What You Get
A decent family workhorse. The interior is just like that of any family hatchback. The trim quality is well up to standard and everything falls easily to hand. All major equipment is in evidence; second generation Terrano IIs come with tilt adjustable wheel and power steering as standard while the plusher models add electric windows, central locking and an electric sunroof. Some also have air conditioning. However, there's little of the class you'd expect in an up-market family saloon. Hard plastic is everywhere. Still, it's practical. So is the reliability; Terrano IIs have a reputation for not breaking down - something many Vauxhall Frontera owners would kill for.
What You Pay
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What to Look For
As with any used 4x4, check for signs of heavy off road use. Few Terrano IIs will have done anything harder than climb a grass verge but you can never be too careful. Oil leaks, smoky turbo diesel engines, worn rear shock absorbers and poor-fitting interior trim have all been known. Apparently, some diesels suffered from a driveline vibration which required a special clutch assembly. If you notice this on the test drive, find out if the clutch has been changed. And, on the subject of turbo diesels, try and stretch to an intercooled post-June 1996 model if you can. Otherwise, resign yourself to the slow lane.
(approx. for a 1995 2.4) As you might expect from a Nissan, parts are plentiful - but in the case of this model, they're not particularly cheap. A clutch assembly is around £200, brake pads are around £60 front and £75 rear, a full exhaust system about £400, a starter motor about £225, an alternator around £190, a radiator about £210 and a headlamp about £80.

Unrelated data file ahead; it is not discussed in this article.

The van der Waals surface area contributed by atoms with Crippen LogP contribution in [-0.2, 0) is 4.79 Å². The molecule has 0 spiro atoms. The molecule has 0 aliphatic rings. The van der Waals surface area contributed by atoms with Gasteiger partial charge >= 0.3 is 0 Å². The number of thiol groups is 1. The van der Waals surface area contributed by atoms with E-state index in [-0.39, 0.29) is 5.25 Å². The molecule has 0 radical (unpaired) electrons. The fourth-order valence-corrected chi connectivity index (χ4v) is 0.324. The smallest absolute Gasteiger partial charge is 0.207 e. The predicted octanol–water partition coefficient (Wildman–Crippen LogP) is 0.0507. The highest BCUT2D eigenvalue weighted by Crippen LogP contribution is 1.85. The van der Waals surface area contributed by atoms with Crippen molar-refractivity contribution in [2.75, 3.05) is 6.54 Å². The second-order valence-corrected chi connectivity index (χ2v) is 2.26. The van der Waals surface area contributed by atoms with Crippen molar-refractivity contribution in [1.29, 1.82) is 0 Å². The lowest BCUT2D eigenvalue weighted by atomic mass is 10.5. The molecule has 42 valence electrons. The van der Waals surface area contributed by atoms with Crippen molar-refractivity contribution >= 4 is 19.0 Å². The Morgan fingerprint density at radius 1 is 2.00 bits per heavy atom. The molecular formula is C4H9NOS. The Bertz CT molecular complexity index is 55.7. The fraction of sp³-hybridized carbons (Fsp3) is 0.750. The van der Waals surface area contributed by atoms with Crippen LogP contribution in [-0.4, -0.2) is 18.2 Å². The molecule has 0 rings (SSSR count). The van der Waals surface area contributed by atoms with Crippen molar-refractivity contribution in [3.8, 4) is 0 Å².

On the Road
Such 4x4 vehicles are usually bought by those who want to carry six or seven people in comfort, tow a trailer and carry two months' worth of shopping plus a soggy dog. All these requirements are comfortably within the Terrano II's abilities. You may find the rear door annoying, though, as it's hinged to open from the right which is usually away from the kerb on right-hand drive cars. Though the Terrano II is obviously not designed as an out-and-out mud-plugger, it's quite competent enough off road to stay with its illustrious rivals over any ploughed field or icy slope. Beyond that, you'd have to concede best to the more accomplished (and expensive) off roaders in the class. Having said that, what's the point in paying for all that extra mud-plugging ability if you're not going to use it? What would be useful is the option to use 4WD during reasonably fast road use for peace of mind in slippery conditions. Still, there is a limited slip differential to keep the wheels from spinning too much. Once you're on the dirt, you can reach for the second gear lever to bring full-time 4WD into play. At that point, you must choose between high and low ratios depending on the conditions and suddenly, particularly in turbo diesel form, the impressive low down pulling power of the engine comes into its own.
Some versions are cheaper while others are pricier than their Ford Maverick equivalents. However, if you're buying a later, low mileage example, the Nissan has the longer warranty. The Terrano II is a safe if unexciting buy for the outdoor family.